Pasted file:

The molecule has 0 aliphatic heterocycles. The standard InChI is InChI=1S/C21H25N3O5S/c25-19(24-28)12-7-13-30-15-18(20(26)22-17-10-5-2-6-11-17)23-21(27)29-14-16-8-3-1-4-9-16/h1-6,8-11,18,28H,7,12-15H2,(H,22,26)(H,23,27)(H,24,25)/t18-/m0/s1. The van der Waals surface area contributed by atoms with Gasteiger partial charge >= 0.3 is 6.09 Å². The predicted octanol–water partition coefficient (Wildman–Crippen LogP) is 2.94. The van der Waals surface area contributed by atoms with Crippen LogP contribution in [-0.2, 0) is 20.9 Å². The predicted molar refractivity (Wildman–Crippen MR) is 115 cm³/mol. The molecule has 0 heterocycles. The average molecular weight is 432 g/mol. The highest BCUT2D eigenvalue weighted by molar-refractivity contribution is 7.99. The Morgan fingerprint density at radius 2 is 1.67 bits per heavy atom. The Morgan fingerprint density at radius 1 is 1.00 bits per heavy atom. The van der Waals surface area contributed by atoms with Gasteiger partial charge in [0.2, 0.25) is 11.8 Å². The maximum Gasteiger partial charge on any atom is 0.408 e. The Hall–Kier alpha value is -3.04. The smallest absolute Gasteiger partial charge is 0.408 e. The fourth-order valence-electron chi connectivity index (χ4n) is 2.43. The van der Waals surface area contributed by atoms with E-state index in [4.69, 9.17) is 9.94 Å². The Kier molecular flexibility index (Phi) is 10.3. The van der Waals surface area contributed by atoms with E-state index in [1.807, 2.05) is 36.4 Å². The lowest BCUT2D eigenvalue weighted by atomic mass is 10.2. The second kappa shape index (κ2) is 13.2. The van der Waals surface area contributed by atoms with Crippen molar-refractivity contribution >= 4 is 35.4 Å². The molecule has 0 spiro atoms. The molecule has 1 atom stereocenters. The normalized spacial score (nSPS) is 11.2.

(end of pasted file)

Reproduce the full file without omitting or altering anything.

The molecule has 0 aliphatic heterocycles. The standard InChI is InChI=1S/C21H25N3O5S/c25-19(24-28)12-7-13-30-15-18(20(26)22-17-10-5-2-6-11-17)23-21(27)29-14-16-8-3-1-4-9-16/h1-6,8-11,18,28H,7,12-15H2,(H,22,26)(H,23,27)(H,24,25)/t18-/m0/s1. The van der Waals surface area contributed by atoms with Gasteiger partial charge >= 0.3 is 6.09 Å². The predicted octanol–water partition coefficient (Wildman–Crippen LogP) is 2.94. The van der Waals surface area contributed by atoms with Crippen LogP contribution in [-0.2, 0) is 20.9 Å². The predicted molar refractivity (Wildman–Crippen MR) is 115 cm³/mol. The molecule has 0 heterocycles. The average molecular weight is 432 g/mol. The highest BCUT2D eigenvalue weighted by molar-refractivity contribution is 7.99. The Morgan fingerprint density at radius 2 is 1.67 bits per heavy atom. The Morgan fingerprint density at radius 1 is 1.00 bits per heavy atom. The van der Waals surface area contributed by atoms with Gasteiger partial charge in [0.2, 0.25) is 11.8 Å². The maximum Gasteiger partial charge on any atom is 0.408 e. The Hall–Kier alpha value is -3.04. The smallest absolute Gasteiger partial charge is 0.408 e. The fourth-order valence-electron chi connectivity index (χ4n) is 2.43. The van der Waals surface area contributed by atoms with E-state index in [4.69, 9.17) is 9.94 Å². The Kier molecular flexibility index (Phi) is 10.3. The van der Waals surface area contributed by atoms with E-state index in [1.807, 2.05) is 36.4 Å². The lowest BCUT2D eigenvalue weighted by atomic mass is 10.2. The second kappa shape index (κ2) is 13.2. The van der Waals surface area contributed by atoms with Crippen molar-refractivity contribution >= 4 is 35.4 Å². The molecule has 0 spiro atoms. The molecule has 1 atom stereocenters. The normalized spacial score (nSPS) is 11.2.